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THE SECRET TO GETTING FROM WHERE YOU ARE TO WHERE YOU WANT TO BE
By MARK MURPHY
The McGraw-Hill Companies, Inc.Copyright © 2011Mark Murphy
All rights reserved.
Whenever I talk to somebody about his or her goals—whether that person is trying to change the world, grow a company, or lose a few pounds—one of the first questions I ask is, "Why do you care about this goal?" (Don't worry, I'm not without some social graces; we actually have a conversation first.)
Some people look me right in the eye and say, "It doesn't mean anything to me. It's my boss/spouse/doctor and so forth who cares." I've lost count of the number of CEOs who've answered with, "Well, it's our Chairman who really feels this goal is important...." And how many kids, when asked the same question, would answer, "It has nothing to do with me. I'm only doing it because my parents are making me"?
"Why do you care about this goal?" It's a simple question, and a frighteningly accurate way to predict whether or not somebody will abandon his or her goals at the slightest roadblock. The people who will pursue their goals regardless of the challenges will answer with something like, "This goal is my passion, it's what I'm here to do," or, "I love my children too much to not accomplish this," or even, "What I really care about is the finish line; I'm totally pumped to get to the payoff."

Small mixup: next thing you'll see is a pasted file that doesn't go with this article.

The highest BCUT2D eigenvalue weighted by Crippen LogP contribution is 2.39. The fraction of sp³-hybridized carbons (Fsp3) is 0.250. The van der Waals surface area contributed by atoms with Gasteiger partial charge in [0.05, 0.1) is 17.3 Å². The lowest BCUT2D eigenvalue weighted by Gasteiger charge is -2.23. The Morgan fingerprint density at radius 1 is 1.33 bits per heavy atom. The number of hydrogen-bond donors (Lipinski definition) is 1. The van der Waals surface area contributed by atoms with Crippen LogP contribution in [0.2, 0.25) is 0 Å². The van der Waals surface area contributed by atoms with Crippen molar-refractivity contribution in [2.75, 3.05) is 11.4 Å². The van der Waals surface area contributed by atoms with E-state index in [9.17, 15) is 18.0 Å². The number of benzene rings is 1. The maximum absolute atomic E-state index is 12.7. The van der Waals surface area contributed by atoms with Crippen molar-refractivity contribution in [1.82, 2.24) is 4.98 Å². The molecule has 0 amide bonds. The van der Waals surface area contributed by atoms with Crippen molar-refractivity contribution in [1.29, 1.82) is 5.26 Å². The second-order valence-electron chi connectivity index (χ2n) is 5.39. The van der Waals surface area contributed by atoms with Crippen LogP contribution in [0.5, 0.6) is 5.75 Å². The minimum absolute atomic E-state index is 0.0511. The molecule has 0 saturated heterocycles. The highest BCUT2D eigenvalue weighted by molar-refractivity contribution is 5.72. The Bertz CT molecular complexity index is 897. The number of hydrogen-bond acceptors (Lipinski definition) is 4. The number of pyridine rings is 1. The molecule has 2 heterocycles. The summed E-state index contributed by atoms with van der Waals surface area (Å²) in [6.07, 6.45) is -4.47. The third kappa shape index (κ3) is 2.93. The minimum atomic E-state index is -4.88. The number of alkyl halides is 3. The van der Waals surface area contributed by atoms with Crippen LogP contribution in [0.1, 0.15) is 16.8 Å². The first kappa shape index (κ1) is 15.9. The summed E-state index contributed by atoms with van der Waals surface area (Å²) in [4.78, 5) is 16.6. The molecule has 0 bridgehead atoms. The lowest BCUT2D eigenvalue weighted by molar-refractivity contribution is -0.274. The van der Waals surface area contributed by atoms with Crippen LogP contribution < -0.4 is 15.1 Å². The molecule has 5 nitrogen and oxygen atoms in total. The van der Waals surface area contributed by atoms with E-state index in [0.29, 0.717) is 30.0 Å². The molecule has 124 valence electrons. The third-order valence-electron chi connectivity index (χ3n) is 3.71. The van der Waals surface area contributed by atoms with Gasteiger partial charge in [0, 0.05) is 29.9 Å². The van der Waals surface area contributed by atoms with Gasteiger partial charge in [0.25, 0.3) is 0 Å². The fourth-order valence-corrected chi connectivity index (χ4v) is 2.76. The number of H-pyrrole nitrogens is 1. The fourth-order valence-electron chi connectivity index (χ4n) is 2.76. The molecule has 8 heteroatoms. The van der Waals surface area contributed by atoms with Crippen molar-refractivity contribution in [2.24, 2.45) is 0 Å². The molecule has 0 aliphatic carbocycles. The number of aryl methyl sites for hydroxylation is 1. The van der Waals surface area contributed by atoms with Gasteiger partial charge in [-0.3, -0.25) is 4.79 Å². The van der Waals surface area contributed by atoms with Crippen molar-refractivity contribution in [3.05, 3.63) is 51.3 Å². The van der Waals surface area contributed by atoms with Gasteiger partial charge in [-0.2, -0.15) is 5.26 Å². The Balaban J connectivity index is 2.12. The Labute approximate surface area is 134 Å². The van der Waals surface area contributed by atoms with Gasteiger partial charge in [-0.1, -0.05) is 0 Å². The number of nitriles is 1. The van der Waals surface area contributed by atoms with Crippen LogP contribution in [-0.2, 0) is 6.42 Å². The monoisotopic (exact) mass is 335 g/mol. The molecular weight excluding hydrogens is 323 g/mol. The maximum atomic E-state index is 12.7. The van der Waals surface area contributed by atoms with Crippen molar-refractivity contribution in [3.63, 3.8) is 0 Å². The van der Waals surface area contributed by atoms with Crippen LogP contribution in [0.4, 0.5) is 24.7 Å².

But when people say, "My boss/spouse/doctor/chairman is the one who really cares about this goal," or, "I'm doing it only because I have to," all signs point to the negative. It's right there in their words: these people lack any real emotional connection to their goals; the goals are not heartfelt. In fact, emotionally, such a goal is not even really that person's goal; it belongs to somebody else.
When you ask someone this question (and I encourage you to test it out for yourself), listen to the proper nouns and pronouns you get in response. If ownership of the goal is taken with a me, mine, my, or I, even though the goal may have originated with someone else, it's a strong sign that person will see that goal through to the end, no matter what gets thrown in the way.